The Marin Post

The Voice of the Community

Blog Post

California State Capitol - Wikipedia

What happened to the detrimental high-density housing bills?

Like many, you are probably on the edge of your seat wanting to know the status of the flawed high-density housing bills that numerous concerned organizations and individuals have been working diligently to defeat. Here's the latest...

Background:

Nine detrimental high-density housing bills, which could ruin single-family neighborhoods and worsen our quality of life, were fast tracking through the State legislature. The bills’ authors touted that the legislation would solve our housing needs. Yet, the bills predominantly promoted market-rate housing and did little to provide more affordable housing. For example, Assembly Bill 2345 revises the Density Bonus Law and reduces the percentage of lower-income affordable units required by housing projects in order for developers to receive concessions and incentives.

Together, the housing bills continued the misguided trend to (“SB” = Senate Bill; “AB” = Assembly Bill):

**Please scroll down and click on the attachment for descriptions of the nine bills.


The final week of the legislative session was a flurry of activity. August 31st, the last day bills could be voted on, was a marathon that stretched from morning to midnight. Many bills received approval in the Assembly (some just minutes before midnight) but did not return to the Senate in time for the final vote that would have been necessary to advance them to Governor Newsom’s desk.

The State Legislature has now voted on all the above referenced flawed housing bills. Below are the results.

The Good News:

Out of the 9 detrimental high-density housing bills, four failed, three did not reach concurrence, and only two bills moved on to the Governor’s desk.

Senate Bill 902 (re: Up-zoning single-family zones without CEQA review), Assembly Bill 1279 (re: High Opportunity Areas), Assembly Bill 3040 (re: Regional Housing Need Allocation (RHNA) & Encouraging the elimination of single-family zoning), and Assembly Bill 3107 (re: RHNA & Arbitrary increases in density) failed in prior policy committees.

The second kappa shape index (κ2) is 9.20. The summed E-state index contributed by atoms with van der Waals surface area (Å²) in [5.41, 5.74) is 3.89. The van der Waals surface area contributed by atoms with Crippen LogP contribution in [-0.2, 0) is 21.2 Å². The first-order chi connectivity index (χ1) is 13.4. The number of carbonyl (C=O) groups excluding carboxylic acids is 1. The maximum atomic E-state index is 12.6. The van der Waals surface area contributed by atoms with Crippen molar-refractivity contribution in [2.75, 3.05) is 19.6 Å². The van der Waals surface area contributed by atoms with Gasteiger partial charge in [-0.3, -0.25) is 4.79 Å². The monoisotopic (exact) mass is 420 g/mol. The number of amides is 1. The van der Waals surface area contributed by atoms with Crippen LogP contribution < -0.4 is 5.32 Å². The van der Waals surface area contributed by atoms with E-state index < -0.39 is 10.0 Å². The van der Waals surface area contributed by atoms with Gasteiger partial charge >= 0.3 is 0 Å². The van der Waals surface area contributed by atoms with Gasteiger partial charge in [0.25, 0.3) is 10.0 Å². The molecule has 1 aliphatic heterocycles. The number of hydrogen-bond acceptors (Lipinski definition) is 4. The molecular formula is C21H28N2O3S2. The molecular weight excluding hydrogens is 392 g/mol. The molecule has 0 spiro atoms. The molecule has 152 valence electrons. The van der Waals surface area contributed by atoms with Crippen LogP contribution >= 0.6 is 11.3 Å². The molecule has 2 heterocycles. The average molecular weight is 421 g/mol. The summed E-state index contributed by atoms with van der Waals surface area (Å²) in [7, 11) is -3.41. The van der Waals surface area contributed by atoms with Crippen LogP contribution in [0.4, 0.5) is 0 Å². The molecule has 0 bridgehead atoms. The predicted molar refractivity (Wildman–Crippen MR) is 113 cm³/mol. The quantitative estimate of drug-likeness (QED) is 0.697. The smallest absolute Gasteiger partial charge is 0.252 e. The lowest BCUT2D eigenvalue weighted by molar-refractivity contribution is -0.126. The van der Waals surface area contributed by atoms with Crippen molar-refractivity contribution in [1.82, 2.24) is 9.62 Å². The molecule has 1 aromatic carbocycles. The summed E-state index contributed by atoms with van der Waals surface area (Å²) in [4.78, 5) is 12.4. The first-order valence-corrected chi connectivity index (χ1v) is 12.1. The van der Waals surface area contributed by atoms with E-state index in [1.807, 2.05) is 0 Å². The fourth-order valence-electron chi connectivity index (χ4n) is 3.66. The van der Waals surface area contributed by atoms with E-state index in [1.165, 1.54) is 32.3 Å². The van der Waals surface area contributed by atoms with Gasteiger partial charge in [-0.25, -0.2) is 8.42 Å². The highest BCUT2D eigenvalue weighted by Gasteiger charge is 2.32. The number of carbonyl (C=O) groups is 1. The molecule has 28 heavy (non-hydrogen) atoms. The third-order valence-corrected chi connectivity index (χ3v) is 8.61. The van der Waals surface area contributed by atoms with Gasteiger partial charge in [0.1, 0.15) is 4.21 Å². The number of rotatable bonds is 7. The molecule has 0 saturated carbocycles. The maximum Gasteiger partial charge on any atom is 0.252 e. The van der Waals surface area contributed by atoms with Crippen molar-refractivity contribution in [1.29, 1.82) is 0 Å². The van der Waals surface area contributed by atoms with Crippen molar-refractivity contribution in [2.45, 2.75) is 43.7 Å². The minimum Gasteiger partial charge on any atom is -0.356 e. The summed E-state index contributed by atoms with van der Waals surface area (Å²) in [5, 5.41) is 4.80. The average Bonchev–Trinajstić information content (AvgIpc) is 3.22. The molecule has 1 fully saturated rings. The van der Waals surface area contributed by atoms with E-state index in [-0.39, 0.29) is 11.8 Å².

Senate Bill 1120 (re: Ending single-family zoning), Senate Bill 995 (re: Streamlining CEQA), and Senate Bill 1085 (re: Density Bonus Law) were passed by both houses but were not sent to the Governor's desk due to concurrence votes not taking place before midnight. This means these bills passed off both the Senate and Assembly floors but due to constitutional deadlines at midnight of August 31, they did not complete the process in time. After passing the Senate Floor, passing Assembly policy committees, and then passing the Assembly Floor, they had to go back to the Senate Floor for another vote but there wasn't enough time before midnight of August 31st for this last concurrence vote by the Senate to occur.

According to Livable California, the Assembly Floor vote on SB-1120 was postponed because the bill didn't have enough votes. Therefore, advocacy by opponents of the bill helped to delay the vote and ultimately defeat it. It is unclear why the votes on SB-995 and SB-1085 were also delayed to the last minute.

The Bad News:

Assembly Bill 725 (re: Housing Element Law) and Assembly Bill 2345 (re: Increasing density bonuses) passed both the Assembly and Senate floors with flying colors and then passed again with the concurrent vote in the Assembly. These bills have now moved on to Governor Newsom's desk.

There is a possibility that Governor Newsom may call a "special session" of the Legislature this year, extending their time to work on numerous bills that ran-out-the-clock and lacked concurrent votes, including SB-1120, SB-995, & SB-1085. Asked during a press conference Wednesday about the potential for an extraordinary session, Newsom said; “If necessary, I’m open to that” but didn’t clarify whether it was actually necessary and stopped short of saying he wanted such a session.[1] A special legislative session would be unfortunate.

Most certainly, similar housing bills will be back next year. Senator Scott Wiener, who is heavily backed by Big Tech and Big Real Estate[2] and who penned a number of the bills, stated; “We can’t give up this fight. We’ll be back with a strong 2021 housing agenda.”[3]

More Good News:

You will be happy to hear that Marin’s local representative Assembly Member Marc Levine voted "No" on four of the bills (SB-1120, SB-995, SB-1085, & AB-725). Alas, Assembly Member Levine voted "Aye" on AB-2345. Please thank Assembly Member Levine.

Assembly Member Marc Levine’s contact information: (415) 479-4920 - assemblymember.levine@assembly.ca.gov

More Bad News:

Marin’s local representative Senator Mike McGuire voted "Aye" on ALL five bills (SB-1120, SB-995; SB-1085; AB-725, & AB-2345). Please let Senator McGuire know your thoughts about his vote.

Senator Mike McGuire’s contact information: (415) 479-6612 - senator.mcguire@senate.ca.gov

VOTE TALLIES:

Many thanks to those who have given their time and effort to defeat the flawed housing bills. You are making a difference!

**Please contact Governor Newsom and urge him to veto AB-725 and AB-2345.

Governor Gavin Newsom’s contact information: (916) 445-2841 - https://govapps.gov.ca.gov/gov40mail/


[1] https://www.mercurynews.com/2020/09/02/could-californias-legislature-return-for-special-session-on-coronavirus-housing-or-police/

[2] https://www.housinghumanright.org/inside-game-california-yimby-scott-wiener-and-big-tech-troubling-housing-push/

[3] https://www.timesheraldonline.com/2020/09/04/californias-housing-priorities-tumble-amid-coronavirus-chaos/

Tags

SB-1120, SB-902, SB-1085, SB-995, AB-1279, AB-3107, AB-725, AB-2345, Housing Lesgislation